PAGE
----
Neither did quarterback Jay Cutler.
And because of that, the Bears were able to stay patient and eventually vault their way past the Browns, 38-31, and into first place in the NFC North.
Cutler had missed the previous four games with a high ankle sprain. His replacement, Josh McCown, excelled, throwing 13 touchdown passes with just one interception.
As Cutler returned to health last week, Trestman was faced with a dilemma. Should he stick with the man who had the hot hand? Or should he go back to his original starter?
“McCown was lights out,” Bears wide receiver Brandon Marshall said. “And then you’ve got your franchise quarterback (Cutler) on the side.”
Indeed, the question was the talk of the town, if not the entire NFL.
“There was a lot noise around our team during the week,” Trestman said.
But then he added, “We had a plan all along. We had a plan for this. We stuck to the plan.”
The plan was always to go back to Cutler when he was healthy, and now he was healthy. Case closed.
For a while, though, it looked like the plan might be backfiring. After McCown had been so careful with the ball over the past month, Cutler threw two interceptions in just the first half, one of which was returned 44 yards for a touchdown by free safety
“With the first pick and then the second pick, I’m sure the fans back home were ready to hang Jake,” Marshall said with a laugh.
And maybe also hang the man who made the decision to start him. Asked if he thought about benching Cutler in the first half, Trestman said, “I had a lot of thoughts running through my head when all that was going on, but benching Jay wasn’t one of them.”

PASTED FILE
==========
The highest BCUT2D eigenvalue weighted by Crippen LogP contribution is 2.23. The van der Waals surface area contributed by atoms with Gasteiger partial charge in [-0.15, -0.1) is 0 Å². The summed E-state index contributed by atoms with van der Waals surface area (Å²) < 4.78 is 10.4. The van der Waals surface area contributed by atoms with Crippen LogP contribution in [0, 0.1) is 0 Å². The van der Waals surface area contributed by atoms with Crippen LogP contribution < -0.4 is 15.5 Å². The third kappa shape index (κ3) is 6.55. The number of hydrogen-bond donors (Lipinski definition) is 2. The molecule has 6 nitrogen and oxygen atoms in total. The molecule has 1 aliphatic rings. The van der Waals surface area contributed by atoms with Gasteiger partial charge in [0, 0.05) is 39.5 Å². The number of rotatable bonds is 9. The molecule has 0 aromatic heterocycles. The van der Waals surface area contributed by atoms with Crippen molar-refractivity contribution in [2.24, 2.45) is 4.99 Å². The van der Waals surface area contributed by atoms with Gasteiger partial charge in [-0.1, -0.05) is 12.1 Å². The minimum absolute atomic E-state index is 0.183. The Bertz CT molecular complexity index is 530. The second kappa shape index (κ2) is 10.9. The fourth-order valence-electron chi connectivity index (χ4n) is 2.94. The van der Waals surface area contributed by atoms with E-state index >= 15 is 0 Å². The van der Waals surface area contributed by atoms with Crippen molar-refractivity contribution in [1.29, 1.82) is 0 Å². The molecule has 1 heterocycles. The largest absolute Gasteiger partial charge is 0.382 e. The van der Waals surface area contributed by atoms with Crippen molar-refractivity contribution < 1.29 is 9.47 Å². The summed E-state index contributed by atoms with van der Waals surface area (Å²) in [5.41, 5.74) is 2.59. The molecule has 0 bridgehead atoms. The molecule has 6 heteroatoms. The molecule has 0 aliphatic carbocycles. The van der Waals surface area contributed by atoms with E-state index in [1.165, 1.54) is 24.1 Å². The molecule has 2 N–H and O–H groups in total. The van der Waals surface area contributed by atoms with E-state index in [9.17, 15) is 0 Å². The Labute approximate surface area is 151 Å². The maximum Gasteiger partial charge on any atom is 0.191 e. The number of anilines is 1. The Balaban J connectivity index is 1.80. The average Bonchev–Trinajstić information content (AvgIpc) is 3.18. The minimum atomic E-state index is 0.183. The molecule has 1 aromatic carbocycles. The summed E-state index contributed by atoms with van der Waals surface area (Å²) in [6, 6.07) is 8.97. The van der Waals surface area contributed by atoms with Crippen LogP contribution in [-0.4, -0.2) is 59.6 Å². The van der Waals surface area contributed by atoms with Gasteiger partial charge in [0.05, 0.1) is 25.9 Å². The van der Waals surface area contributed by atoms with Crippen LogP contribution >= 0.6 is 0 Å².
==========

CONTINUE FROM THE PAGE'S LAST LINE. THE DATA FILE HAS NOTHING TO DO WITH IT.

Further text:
Trestman has been around a lot of offenses since getting his pro start with the Bernie Kosar-led Browns of 25 years ago. As such, he knows that talent always wins out in the end. So he had confidence in Cutler. More importantly, Cutler had confidence in himself.
“I started rusty,” Cutler said. “But I wasn’t worried, because I was seeing things well. After the two interceptions, I stayed positive and just let things come to me.”
Trestman’s patience paid off. Cutler bounced back to hit Marshall with a five-yard touchdown pass with just 24 seconds left in the first half to tie the score 10-10.
After the Bears found themselves trailing, 24-17, following strong safety T.J. Ward’s 51-yard fumble return for a touchdown with 3:40 left in the third quarter, Cutler went back to work.
First, he threw a 45-yard touchdown pass to wide receiver Alshon Jeffrey with 10:59 remaining in the game to tie score at 24-24. Then, 5:17 later, he found wide receiver Earl Bennett with a four-yard touchdown pass to put the Bears ahead to stay, 31-24.
The play to Jeffrey was spectacular. Cutler was hit by outside linebacker
“When I let the ball go, I thought to myself, ‘Well, there goes interception No. 3. It’ll probably go 20 yards downfield,’ ” Cutler said. “But somehow it got down there to Alshon.”
And when it did, Jeffrey outjumped two defenders at the 1 and then ducked between them and into the end zone for the score.
“Alshon did what Alshon does,” Cutler said.
Michael Bush ran 40 yards for another score with 2:17 left to put the score at 38-24 and all but seal the deal.
But the story of this game was Cutler, not just the way he played but the way he steadied himself after the rough start. He finished 22-of-31 passing for 265 yards and three touchdowns with two interceptions for a 102.2 quarterback rating.
“Jay made a couple of mistakes early, but overall, he was very sharp,” Trestman said. “He’ll get better as we move along.”
Added Marshall, “We all rallied around Jay in coming back. He led us in that fourth quarter.”
The win, their third in a row, puts the Bears at 8-6 and in the division lead with two games left. They move a half-game ahead of the Detroit Lions (7-6), who host the Baltimore Ravens on Monday night.
“I told the team we played well enough to win and put ourselves into position to compete for the division championship,” Trestman said. “But to win the division, we’ll have to play better.”